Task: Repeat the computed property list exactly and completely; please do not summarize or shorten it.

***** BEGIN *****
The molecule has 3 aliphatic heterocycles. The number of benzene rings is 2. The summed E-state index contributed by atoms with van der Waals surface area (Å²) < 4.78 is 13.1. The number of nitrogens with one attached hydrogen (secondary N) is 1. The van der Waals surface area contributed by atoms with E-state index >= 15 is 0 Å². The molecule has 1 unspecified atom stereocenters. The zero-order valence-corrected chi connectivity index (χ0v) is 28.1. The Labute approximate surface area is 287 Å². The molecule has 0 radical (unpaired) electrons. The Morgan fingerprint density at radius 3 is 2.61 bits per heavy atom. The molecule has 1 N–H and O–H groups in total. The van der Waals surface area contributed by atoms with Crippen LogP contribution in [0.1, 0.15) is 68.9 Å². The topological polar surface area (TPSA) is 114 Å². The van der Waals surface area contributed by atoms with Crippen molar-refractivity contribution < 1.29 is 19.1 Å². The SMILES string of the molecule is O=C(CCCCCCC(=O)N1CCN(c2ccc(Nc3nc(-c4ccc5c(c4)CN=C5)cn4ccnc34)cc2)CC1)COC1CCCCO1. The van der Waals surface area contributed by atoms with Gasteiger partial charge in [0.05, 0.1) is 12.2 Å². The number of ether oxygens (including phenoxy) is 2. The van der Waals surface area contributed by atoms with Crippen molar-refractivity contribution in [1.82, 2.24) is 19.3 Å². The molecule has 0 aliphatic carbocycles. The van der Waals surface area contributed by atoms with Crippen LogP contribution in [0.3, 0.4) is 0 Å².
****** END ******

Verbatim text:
The molecule has 3 aliphatic heterocycles. The number of benzene rings is 2. The summed E-state index contributed by atoms with van der Waals surface area (Å²) < 4.78 is 13.1. The number of nitrogens with one attached hydrogen (secondary N) is 1. The van der Waals surface area contributed by atoms with E-state index >= 15 is 0 Å². The molecule has 1 unspecified atom stereocenters. The zero-order valence-corrected chi connectivity index (χ0v) is 28.1. The Labute approximate surface area is 287 Å². The molecule has 0 radical (unpaired) electrons. The Morgan fingerprint density at radius 3 is 2.61 bits per heavy atom. The molecule has 1 N–H and O–H groups in total. The van der Waals surface area contributed by atoms with Crippen LogP contribution in [0.1, 0.15) is 68.9 Å². The topological polar surface area (TPSA) is 114 Å². The van der Waals surface area contributed by atoms with Crippen molar-refractivity contribution < 1.29 is 19.1 Å². The SMILES string of the molecule is O=C(CCCCCCC(=O)N1CCN(c2ccc(Nc3nc(-c4ccc5c(c4)CN=C5)cn4ccnc34)cc2)CC1)COC1CCCCO1. The van der Waals surface area contributed by atoms with Gasteiger partial charge in [0.05, 0.1) is 12.2 Å². The number of ether oxygens (including phenoxy) is 2. The van der Waals surface area contributed by atoms with Crippen molar-refractivity contribution in [1.82, 2.24) is 19.3 Å². The molecule has 0 aliphatic carbocycles. The van der Waals surface area contributed by atoms with Crippen LogP contribution in [0.3, 0.4) is 0 Å².